One-step method: how to sew rounded corners on quilts

How to sew rounded corners on quilts

Ohio Star Crossing quilt detailHave you ever noticed that in antique quilts, sometimes it’s the little things that take a design from ordinary to extraordinary?

Occasionally you’ll find an unexpected element—an off-center layout, an unusual motif, or a zinger of a color—in quilts of yesteryear. Whether the makers of these quilts chose these details out of necessity or for creativity (or both!) is hard to say. Either way, those surprising little features are part of what make antique quilts so appealing.

Taking their cue from the past, the design team known as Country Threads is big on the little things too. One little way they make their Civil Warinspired quilts stand out is by rounding the corners—and their technique couldn’t get much easier.

Ohio Star Crossing quilt
“Ohio Star Crossing” from
The Blue and the Gray

See the one-step process below for rounding corners. Why not try it in your next quilt?

How to sew rounded corners on quilts

From The Blue and the Gray by Mary Etherington and Connie Tesene

To round the corners as we do, place a 5″-diameter plate or cardboard circle on a corner block and trace the curve. Trim the corner on the drawn line. Repeat for the other three corners.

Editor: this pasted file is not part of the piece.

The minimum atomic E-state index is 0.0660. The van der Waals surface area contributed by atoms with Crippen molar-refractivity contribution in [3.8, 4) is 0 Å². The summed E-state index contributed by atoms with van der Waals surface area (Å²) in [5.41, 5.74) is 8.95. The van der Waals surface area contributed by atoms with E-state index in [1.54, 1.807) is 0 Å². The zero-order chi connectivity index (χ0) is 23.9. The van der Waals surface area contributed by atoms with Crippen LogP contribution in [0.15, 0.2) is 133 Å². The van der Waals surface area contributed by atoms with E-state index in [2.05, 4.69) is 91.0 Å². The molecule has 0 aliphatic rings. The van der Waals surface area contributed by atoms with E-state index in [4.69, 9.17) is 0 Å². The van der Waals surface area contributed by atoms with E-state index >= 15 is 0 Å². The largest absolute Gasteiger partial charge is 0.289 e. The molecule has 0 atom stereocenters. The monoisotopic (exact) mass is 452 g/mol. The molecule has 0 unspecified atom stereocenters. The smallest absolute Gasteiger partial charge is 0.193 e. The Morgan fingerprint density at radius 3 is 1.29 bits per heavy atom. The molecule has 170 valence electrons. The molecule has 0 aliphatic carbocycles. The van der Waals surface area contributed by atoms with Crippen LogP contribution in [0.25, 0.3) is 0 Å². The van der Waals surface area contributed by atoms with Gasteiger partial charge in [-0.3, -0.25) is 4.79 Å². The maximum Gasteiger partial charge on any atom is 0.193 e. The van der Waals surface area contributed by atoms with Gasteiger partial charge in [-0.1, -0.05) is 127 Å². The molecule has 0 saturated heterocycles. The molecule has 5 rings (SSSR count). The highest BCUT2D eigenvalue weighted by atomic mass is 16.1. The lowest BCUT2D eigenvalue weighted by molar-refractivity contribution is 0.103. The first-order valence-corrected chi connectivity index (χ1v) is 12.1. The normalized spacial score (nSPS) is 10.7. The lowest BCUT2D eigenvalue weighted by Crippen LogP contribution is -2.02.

Use this technique for pieced blocks and borders, as well as for single-fabric borders.

Bind your quilt as you normally would. The corner curves are wide, so no special binding techniques are needed, although using bias binding will make it easier to bind the corners.

Here are more beautiful examples of rounded-corner quilts from The Blue and the Gray:spacer 10px deep

Gettysburg quilt
“Gettysburg” from
The Blue and the Grayspacer 10px deep

Blue and Gray quilt
“Blue and Gray” from
The Blue and the Gray

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Battle for Glory quilt
“Battle for Glory” from
Civil War Rememberedspacer 10px deep

The Blue and the GraySee all 18 quilts in The Blue and The Gray >

by Mary Etherington and Connie Tesene

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#3 bestseller of 2013
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  • Create wall quilts, table toppers, and even doll quilts
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  • Don’t waste a single scrap of your Civil War fabrics; use it all up in these multifabric quilts

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Civil War RememberedCivil War Remembered: 19 Quilts Using Reproduction Fabrics

by Mary Etherington and Connie Tesene

See all 19 projects in Civil War Remembered >

Paperback + free eBook: $24.99
eBook: $16.99

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Which reproduction fabrics do you collect the most: 1800s or 1930s? Tell us in the comments!

Quilt and crochet books on sale through March 22

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